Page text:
All I'm saying is that, like anything, everyone wants to put their two cents in and unfortuanately it can be very negative. I didn't talk to my father for awhile until things cooled down and I don't think there is anything wrong with a respectful, temporary separtation. As an adoptive parent told us, surround yourself with positve people and ignore the rest.
We too have had our share of negative comments and reactions from family. We did foster/adopt. It was funny to see that they were supportive when we were fostering but when it came to adoption one family member said " are you sure you want to keep her forever, You know were all all products of heredity and her past will catch up with her one day"
And, then there were the negative comments about her not being the same race as us.
It's hard to belive that people who are supposed to be "family" can have such cold hearts. We have family who had always remembered our bio kids on their birthdays/holidays but fail to remember our adaughter. This past Valentines day our bio kids recevied Valentines from a family member but not our adaughter. This time I just could not be quiet anymore. I called them and explained that I would not be giving out the valentines because there was not one for every one of my children and that it would hurt our adaughter too much.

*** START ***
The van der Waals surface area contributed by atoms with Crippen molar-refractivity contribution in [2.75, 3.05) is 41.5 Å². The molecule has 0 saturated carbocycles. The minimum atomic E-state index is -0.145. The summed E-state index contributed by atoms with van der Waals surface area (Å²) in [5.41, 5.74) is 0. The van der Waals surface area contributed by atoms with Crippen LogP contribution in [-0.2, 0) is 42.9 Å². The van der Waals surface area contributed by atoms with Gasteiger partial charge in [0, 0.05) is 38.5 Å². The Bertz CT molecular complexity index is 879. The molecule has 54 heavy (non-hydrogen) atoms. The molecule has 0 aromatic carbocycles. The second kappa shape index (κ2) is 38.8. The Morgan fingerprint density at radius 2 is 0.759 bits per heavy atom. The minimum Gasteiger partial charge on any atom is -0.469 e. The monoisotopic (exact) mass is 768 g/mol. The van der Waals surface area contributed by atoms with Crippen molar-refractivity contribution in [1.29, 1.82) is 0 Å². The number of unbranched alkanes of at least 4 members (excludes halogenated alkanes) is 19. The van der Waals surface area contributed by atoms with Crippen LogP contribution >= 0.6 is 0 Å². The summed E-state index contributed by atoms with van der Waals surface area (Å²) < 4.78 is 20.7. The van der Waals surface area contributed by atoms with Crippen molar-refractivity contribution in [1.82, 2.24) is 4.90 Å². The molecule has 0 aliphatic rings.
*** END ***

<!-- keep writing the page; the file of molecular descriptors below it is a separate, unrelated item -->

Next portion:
I always walk in love towards those who are hurtful and I still said what I had to say nicely but I hope I got my point across.
My step mom has been a great source of support through it all. She adopted her daughter a newborn. 3 weeks into the adoption they discovered that her daughter had several handicaps. They told her that the baby would never be able to care for herself and ask her if she wanted to give her back. My step mom said "no way, she's my daughter now". It took a lot of determination on her part and her daughters, she had 8 major operations before she was 3 years old. She grew up happy and well adjusted. And, while she was still handcapped physically she studied art and received her masters degree from a well known university. When she died she was only 30 years old but I always admired her, she was such a beautiful person.(I did not refer to her as my sister because we were both adults when our parents married).
Judilyn, how sad that your Adaughter was excluded on Valentine's Day. Kudos to you for standing up for her. So sad that race still seems to enter in, rather than thinking we are all God's children. Your StepMother sounds like a wonderful woman. JJ
Hi. I can relate, because when we were going through process, homestudy and such, it seemed like all i heard from my family was horror stories from dateline and such about adoptions gone horribly wrong, violent kids with severe attachment disorders etc. and absolutely no one seemed that excited or interested in the process...but after we were actually matched, and the process became more real, everyone really turned around, and planned showers, were supportive.
As far as my family goes, i dont even think they were trying to bemean, just scared because adoption is often portrayed badley in the media, and they dont know any different. Im not sure what they thought i should do exactly as an alternative, just be childless, which for us in not ok!
So, anyway, I hope your friends/family come around as well...
best of luck!